GUN GRABS BEGIN: States seizing guns from firearm owners they deem ‘dangerous’

SAN DIEGO, CA — Since January, states with so-called “red flag” laws have begun confiscating firearms from individuals they consider “dangerous”.

Within the last two months, police officials in California have seized guns from individuals they deemed an immediate threat, among them, a 38-year-old man who they say had threatened his wife after an incidence of domestic violence, a 23-year-old ex-Marine who, authorities claim, had developed paranoia and a 39-year-old man who was reported by neighbors for firing his weapon in his own backyard.

The move toward seizing guns has reached a fever pitch in the wake of such high profile mass shootings as the Las Vegas massacre and Parkland, Florida high school shooting and, experts say, it’s only the beginning.

Red flag laws, which are on the books in California, Connecticut, Indiana, Oregon and Washington State, allow law enforcement officials to remove guns from people deemed by a judge to be dangerous. Similar measures are being considered in more than a dozen additional states including Hawaii and Pennsylvania.

“The reason I like gun violence restraining orders as an option is that we can use them even if the person hasn’t been convicted of a crime,” Mara W. Elliott, the San Diego city attorney, told The New York Times (https://tinyurl.com/y85sc9eb). But many Republicans oppose the new laws, Many Republicans oppose red flag laws and argue that a judge’s order to seize a person’s weapon may violate Second Amendment rights when no crime has been committed.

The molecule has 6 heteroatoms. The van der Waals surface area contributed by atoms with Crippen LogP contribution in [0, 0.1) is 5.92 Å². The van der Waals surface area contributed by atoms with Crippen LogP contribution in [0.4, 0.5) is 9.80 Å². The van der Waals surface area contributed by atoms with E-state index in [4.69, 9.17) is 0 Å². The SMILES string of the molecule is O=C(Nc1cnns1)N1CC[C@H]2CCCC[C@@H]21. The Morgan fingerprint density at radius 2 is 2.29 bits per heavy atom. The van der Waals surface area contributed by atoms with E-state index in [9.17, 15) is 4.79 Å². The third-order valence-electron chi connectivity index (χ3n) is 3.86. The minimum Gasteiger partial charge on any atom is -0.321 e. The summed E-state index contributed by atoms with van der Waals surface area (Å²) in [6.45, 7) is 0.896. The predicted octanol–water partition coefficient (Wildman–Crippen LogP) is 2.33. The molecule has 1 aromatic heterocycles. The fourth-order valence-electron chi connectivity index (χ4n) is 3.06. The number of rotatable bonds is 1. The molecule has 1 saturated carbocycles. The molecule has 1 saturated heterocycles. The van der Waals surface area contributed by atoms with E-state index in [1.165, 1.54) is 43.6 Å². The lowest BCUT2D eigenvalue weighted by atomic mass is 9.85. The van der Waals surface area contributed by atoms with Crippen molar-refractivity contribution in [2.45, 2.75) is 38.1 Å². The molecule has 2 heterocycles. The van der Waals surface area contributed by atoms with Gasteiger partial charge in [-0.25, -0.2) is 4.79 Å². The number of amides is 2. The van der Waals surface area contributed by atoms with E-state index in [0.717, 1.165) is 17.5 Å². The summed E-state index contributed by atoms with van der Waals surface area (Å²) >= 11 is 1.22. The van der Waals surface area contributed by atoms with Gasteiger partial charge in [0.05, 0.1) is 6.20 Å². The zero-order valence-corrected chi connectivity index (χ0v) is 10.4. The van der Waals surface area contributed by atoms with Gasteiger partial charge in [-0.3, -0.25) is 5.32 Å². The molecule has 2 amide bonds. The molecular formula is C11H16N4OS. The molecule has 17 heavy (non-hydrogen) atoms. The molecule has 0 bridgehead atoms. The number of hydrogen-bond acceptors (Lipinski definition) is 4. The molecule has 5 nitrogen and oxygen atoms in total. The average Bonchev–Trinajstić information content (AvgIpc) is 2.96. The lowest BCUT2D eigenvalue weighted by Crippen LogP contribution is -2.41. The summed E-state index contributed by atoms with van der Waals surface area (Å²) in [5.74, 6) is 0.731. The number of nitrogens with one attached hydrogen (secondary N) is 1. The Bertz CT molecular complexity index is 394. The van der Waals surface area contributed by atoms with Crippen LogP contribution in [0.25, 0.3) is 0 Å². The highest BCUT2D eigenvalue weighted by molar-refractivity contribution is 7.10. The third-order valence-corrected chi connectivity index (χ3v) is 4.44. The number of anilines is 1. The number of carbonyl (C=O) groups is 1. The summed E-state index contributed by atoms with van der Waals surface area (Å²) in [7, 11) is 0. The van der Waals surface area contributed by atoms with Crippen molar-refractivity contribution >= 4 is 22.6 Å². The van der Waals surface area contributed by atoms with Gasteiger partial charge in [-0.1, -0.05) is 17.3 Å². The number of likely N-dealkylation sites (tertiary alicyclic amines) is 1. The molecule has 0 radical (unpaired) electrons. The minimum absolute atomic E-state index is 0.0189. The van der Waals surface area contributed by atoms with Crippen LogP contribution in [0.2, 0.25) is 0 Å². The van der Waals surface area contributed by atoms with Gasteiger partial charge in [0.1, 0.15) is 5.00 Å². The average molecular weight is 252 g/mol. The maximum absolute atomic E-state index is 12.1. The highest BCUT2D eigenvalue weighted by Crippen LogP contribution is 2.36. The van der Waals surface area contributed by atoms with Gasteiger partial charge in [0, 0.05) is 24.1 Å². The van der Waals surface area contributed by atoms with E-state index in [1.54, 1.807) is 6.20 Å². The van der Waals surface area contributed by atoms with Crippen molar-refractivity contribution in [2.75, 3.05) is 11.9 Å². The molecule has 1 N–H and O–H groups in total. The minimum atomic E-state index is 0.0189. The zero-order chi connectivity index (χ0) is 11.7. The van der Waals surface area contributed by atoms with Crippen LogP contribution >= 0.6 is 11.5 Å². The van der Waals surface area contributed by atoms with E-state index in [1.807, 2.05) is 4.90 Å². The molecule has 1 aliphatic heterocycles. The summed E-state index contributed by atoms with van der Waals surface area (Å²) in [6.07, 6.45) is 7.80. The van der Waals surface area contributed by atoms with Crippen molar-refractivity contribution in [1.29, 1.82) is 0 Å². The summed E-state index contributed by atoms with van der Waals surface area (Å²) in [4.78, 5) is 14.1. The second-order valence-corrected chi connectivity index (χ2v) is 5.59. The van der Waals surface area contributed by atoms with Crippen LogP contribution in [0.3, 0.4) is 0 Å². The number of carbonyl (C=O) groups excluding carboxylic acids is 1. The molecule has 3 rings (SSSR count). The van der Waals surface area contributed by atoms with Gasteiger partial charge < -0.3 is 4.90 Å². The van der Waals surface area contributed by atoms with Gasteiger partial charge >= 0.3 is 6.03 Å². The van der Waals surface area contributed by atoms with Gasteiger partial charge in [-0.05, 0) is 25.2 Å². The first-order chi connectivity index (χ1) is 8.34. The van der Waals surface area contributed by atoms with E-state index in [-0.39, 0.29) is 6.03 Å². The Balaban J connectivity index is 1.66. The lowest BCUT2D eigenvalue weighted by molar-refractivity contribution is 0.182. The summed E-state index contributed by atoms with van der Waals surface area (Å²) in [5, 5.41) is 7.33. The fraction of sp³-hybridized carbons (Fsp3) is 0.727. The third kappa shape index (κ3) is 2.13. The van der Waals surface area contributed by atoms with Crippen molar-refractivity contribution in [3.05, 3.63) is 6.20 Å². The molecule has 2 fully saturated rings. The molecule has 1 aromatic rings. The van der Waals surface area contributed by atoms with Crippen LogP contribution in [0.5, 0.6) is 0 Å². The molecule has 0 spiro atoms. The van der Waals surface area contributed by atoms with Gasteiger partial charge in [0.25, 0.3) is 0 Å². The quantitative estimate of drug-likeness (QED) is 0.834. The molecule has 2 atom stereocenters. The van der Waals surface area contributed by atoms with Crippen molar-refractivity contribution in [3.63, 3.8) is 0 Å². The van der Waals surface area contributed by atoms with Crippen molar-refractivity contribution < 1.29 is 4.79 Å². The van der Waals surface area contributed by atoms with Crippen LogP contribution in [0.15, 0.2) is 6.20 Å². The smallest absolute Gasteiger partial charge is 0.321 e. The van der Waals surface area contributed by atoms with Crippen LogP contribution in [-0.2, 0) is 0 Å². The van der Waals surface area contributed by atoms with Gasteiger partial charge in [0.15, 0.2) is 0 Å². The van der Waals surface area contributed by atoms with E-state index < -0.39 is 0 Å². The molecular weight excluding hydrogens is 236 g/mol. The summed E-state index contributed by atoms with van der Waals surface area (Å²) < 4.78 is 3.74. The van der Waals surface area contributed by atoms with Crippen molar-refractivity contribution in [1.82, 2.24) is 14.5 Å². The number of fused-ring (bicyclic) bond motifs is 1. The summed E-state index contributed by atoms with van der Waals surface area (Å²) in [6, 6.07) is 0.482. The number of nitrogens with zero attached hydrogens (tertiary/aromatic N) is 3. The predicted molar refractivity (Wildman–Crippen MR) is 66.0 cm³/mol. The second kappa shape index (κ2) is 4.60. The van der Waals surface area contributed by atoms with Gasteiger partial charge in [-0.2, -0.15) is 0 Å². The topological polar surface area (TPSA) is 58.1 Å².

In a statement on its website shortly after Oregon passed the new law, the National Rifle Association Institute for Legislative Action called it a violation of due process.

“Yesterday, Governor Kate Brown signed Senate Bill 719A. Based on a California law enacted in 2014, SB 719A will create a so-called “Extreme Risk Protection Order” (ERPO) that could be obtained by a law enforcement officer, family member, or household member in an ex parte hearing to deprive someone of their Second Amendment rights without due process of the law,” the statement reads (https://tinyurl.com/yckwha9j).

“By allowing a law enforcement officer, family member, or household member to seek the ERPO, SB 719A will allow people who are not mental health professionals, who may be mistaken, and who may only have minimal contact with the respondent to file a petition with the court and testify on the respondent’s state of mind. This ex parte order, which strips the accused of their Second Amendment rights, will be issued by a judge based on the brief statement of the petitioner. The accused will not be afforded the chance to appear in court to defend themselves against the allegations when the ERPO is issued. These orders may be issued without any allegations of criminal behavior,” the statement continues.